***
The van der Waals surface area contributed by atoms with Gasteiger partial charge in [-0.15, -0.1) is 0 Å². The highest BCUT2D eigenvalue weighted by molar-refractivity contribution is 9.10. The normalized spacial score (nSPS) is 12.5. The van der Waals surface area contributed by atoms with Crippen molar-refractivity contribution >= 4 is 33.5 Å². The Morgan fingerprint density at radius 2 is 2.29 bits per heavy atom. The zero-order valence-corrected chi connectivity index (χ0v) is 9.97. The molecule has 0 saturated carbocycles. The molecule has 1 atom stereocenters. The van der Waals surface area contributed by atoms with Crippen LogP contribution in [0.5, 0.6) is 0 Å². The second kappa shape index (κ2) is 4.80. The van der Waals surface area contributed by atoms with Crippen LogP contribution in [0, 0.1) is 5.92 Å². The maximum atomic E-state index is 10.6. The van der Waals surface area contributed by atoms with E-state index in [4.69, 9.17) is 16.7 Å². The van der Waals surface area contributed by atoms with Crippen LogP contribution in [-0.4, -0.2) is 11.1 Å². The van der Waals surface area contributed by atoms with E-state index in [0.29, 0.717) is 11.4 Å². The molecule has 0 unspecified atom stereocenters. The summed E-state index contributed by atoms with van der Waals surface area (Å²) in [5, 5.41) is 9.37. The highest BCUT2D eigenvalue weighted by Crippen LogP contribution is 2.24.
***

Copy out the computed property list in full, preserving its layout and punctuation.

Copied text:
The van der Waals surface area contributed by atoms with Gasteiger partial charge in [-0.15, -0.1) is 0 Å². The highest BCUT2D eigenvalue weighted by molar-refractivity contribution is 9.10. The normalized spacial score (nSPS) is 12.5. The van der Waals surface area contributed by atoms with Crippen molar-refractivity contribution >= 4 is 33.5 Å². The Morgan fingerprint density at radius 2 is 2.29 bits per heavy atom. The zero-order valence-corrected chi connectivity index (χ0v) is 9.97. The molecule has 0 saturated carbocycles. The molecule has 1 atom stereocenters. The van der Waals surface area contributed by atoms with Crippen LogP contribution in [0.5, 0.6) is 0 Å². The second kappa shape index (κ2) is 4.80. The van der Waals surface area contributed by atoms with Crippen LogP contribution in [0, 0.1) is 5.92 Å². The maximum atomic E-state index is 10.6. The van der Waals surface area contributed by atoms with E-state index in [4.69, 9.17) is 16.7 Å². The van der Waals surface area contributed by atoms with Crippen LogP contribution in [-0.4, -0.2) is 11.1 Å². The van der Waals surface area contributed by atoms with E-state index in [0.29, 0.717) is 11.4 Å². The molecule has 0 unspecified atom stereocenters. The summed E-state index contributed by atoms with van der Waals surface area (Å²) in [5, 5.41) is 9.37. The highest BCUT2D eigenvalue weighted by Crippen LogP contribution is 2.24.